We also have an episode of the WP Mayor Podcast where Jean and Gaby talk to Craig Hewitt, the founder, and CEO of Castos. In that episode, Craig will walk you through what it’s like to start a podcast and how Castos can help.

Castos Pricing

First off, Castos offers a 14-day free trial with no credit card required so that you can test out everything at zero risk.

From there, Castos offers three preset plans as well as custom podcast hosting plans for those with unique needs.

All of the plans let you have unlimited podcasts and unlimited podcast episodes. The only limits are:

  1. The number of podcast downloads that you can have per month (these are spread across all of your podcasts and episodes).
  2. The number of private subscribers that you can have. There are no limits on public subscribers (beyond the actual download limit, of course).

There are also some feature differences between the plans. For example, you’ll need the higher-tier plans to access automatic republishing to YouTube and video file hosting.

Here are the monthly prices:

Castos monthly pricing

And here are the yearly prices – you get two months free if you pay annually:

Castos yearly pricing

As I mentioned above, you can also opt for Castos’ podcast editing services at an additional price.

Create Your Own Podcast Today

If you want to start a podcast, WordPress is a great way to build a website to showcase your show and your episodes.

However, you shouldn’t rely on your WordPress site’s server to host your actual podcast files, especially once your podcast starts growing.

Using a dedicated podcast hosting service is a much better option because it has infrastructure that’s built to handle the unique technical needs of a podcast. 

To recap some of the key benefits, that means…

  1. You can be confident that your episodes will automatically sync with all the different listening platforms including iTunes, Spotify, Google Play, Stitcher, and more.
  2. Listeners will be able to download episodes faster and more reliably.
  3. You won’t run into bandwidth/storage issues like you probably will on regular WordPress hosting.

Plus, you’ll also get access to lots of other useful features such as detailed download analytics, private podcast episodes, video podcasts, and more.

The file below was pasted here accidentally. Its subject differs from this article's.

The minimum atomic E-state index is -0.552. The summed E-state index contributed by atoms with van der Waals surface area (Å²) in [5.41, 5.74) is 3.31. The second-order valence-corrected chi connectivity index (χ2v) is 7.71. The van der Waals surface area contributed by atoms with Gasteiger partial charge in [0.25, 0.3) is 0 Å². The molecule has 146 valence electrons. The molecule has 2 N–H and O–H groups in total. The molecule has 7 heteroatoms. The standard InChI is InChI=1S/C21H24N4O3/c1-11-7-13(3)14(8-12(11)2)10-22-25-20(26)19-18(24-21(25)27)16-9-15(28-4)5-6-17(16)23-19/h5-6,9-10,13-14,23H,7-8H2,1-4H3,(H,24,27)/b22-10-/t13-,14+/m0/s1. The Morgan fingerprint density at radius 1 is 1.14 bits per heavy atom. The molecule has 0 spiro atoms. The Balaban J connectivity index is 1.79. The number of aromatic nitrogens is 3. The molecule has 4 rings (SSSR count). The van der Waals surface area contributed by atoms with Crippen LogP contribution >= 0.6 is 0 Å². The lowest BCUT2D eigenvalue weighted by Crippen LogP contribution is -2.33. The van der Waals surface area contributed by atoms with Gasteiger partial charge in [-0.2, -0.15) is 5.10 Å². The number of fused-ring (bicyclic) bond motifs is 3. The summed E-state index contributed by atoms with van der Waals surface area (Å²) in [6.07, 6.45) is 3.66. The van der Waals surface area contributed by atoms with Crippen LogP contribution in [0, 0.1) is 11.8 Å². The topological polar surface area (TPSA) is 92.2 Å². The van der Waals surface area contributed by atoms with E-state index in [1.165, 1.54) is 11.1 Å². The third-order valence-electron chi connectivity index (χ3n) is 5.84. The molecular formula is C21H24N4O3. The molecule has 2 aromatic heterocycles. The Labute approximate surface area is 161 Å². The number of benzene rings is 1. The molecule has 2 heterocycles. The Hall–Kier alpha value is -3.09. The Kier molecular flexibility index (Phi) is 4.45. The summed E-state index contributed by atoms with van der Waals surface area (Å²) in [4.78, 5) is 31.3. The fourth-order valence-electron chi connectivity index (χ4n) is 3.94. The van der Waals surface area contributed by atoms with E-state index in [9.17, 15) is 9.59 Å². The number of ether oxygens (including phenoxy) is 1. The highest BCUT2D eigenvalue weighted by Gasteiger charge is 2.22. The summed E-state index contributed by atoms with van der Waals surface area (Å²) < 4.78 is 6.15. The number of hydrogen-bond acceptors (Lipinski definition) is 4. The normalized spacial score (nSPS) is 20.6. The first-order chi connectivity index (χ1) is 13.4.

With Castos, you can get those benefits while still doing everything from your WordPress site. Thanks to Castos’ Seriously Simple Podcasting plugin, you can upload new episodes directly to your WordPress site, including creating a new post with an embedded player.

Then, the plugin will automatically sync that episode with Castos so that Castos can do all the work of delivering that content to listeners via their favorite apps.

Again, if you want to see what WordPress, Castos, and the Seriously Simple Podcasting look like, you can check out The WP Mayor Podcast. And if you want to try it out for yourself, you can:

  1. Sign up for the 14-day free trial of Castos – no credit card required.
  2. Install the free Seriously Simple Podcasting plugin on your WordPress site.

We also have a guide on how to set up a podcast on WordPress if you’d like a helping hand.

Colin Newcomer
Colin Newcomer
Colin Newcomer has been using WordPress for over a decade and is on a quest to test all 58,075 plugins at WordPress.org.

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2 Responses

  1. I now finally GIVE UP… I’ve been trying to find out how to do it with this “seriously simple podcasting” plugin. I’ve watched dozens of hours of explanations about how to do this from start and NOBODY explains anything… and except for uploading and managing the podcasts, NOTHING ELSE WORKS.
    I’m an IT guy with litterally thousands of hours of wordpress experience, and this is just one great big scam for people to fall into the paying hosting I suppose. This plugin is on my blacklist for life!

    1. Hi Nico, what is it exactly that you’re looking for better explanations for?

      We’ll be happy to update this post or write a new one if we’ve missed out on something important.